Nicotinic Acetylcholine Receptors in Health and Disease
Ronald J. Lukas, PhD, Director
Chemical signaling between nerve cells and their targets occurs in anatomically specialized areas called synapses. When an electrical impulse reaches the terminus of a nerve cell axon, balloon-like synaptic vesicles inside the cell filled with chemical neurotransmitters fuse with the plasma membrane at the axon terminal. This fusion at one point creates an omega structure. As synaptic vesicles explode into the extracellular space, they release neurotransmitters. These chemical messengers then cross the narrow synaptic cleft.
Some neurotransmitters dock at binding sites on a structurally matched neurotransmitter receptor. These receptors are located in the plasma membrane of the target cell. This membrane consists of 2-sided bed of phospholipids with polar heads facing the inside or outside of the cell, linked in the middle of the membrane by interactions between their hydrophobic tails. At rest, the channel at the center of each receptor is closed. The plasma membrane is impermeable to sodium (Na+), potassium (K+), or calcium ions (Ca2+), and the target cell is electrically silent. However, when enough neurotransmitters dock at binding sites, the shape of the neurotransmitter receptor changes, causing the channel to widen and allowing ions to flow through the channel. If enough sodium ions flow inward, electrical activity in the target cell is triggered. If there is adequate electrical activity, an electrical impulse is propagated in the target cells, and the entire process repeats itself. Outward flow of positively charged potassium ions flowing through specialized channels neutralizes electrical activity in the cell, returning it to the resting state. The inward flow of calcium ions can have many effects on signaling within the cell.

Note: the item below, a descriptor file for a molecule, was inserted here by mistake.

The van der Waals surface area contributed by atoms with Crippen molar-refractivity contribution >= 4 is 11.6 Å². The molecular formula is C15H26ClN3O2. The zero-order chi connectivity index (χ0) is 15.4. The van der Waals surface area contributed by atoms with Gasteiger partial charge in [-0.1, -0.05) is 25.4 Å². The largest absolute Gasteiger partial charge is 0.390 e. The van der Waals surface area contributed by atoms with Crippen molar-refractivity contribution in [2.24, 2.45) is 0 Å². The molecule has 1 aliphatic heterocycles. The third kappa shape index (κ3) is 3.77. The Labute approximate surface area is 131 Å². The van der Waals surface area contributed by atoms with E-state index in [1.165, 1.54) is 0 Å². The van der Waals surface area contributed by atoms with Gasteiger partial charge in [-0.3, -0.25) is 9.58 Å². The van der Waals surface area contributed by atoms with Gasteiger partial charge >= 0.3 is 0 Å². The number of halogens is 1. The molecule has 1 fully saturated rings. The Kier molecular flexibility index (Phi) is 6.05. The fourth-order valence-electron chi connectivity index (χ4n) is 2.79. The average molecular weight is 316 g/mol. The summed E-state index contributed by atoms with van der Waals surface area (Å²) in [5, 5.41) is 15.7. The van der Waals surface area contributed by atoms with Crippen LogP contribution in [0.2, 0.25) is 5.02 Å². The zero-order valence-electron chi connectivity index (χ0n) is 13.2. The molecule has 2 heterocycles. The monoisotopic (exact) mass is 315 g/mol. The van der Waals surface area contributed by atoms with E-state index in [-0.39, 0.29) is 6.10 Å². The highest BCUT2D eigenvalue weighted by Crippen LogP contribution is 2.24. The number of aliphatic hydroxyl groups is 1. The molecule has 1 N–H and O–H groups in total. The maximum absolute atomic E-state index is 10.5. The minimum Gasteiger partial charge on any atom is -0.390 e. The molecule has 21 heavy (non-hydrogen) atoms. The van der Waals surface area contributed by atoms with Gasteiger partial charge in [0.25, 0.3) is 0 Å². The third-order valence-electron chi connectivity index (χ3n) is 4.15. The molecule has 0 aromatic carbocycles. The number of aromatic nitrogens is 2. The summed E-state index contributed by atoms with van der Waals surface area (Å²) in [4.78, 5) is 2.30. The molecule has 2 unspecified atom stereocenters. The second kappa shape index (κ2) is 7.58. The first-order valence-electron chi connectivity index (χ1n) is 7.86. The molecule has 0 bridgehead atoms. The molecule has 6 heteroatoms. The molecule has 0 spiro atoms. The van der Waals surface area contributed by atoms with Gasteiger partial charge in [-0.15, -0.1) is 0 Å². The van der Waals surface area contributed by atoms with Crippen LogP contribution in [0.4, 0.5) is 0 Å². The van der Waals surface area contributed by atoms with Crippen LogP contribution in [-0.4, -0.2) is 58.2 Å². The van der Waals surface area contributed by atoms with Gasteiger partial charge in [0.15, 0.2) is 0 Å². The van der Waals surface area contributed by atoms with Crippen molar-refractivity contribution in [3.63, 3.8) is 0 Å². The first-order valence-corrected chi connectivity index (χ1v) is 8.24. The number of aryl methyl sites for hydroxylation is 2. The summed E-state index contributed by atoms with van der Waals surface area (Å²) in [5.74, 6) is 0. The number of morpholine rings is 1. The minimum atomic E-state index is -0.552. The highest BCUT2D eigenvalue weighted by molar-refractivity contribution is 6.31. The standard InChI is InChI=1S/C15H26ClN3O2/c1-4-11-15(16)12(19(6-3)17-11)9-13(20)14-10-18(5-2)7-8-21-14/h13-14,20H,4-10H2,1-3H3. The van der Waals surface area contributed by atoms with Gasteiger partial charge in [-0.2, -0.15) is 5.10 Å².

Acetylcholine is the natural chemical neurotransmitter made by many nerve cells. Nicotine from tobacco has many of the same effects as acetylcholine. Both acetylcholine and nicotine exert their effects on the nervous system by acting on nicotinic acetylcholine receptors, which are sodium (and calcium) ion-permeable neurotransmitter receptors that function as acetylcholine- or nicotine-gated ion channels.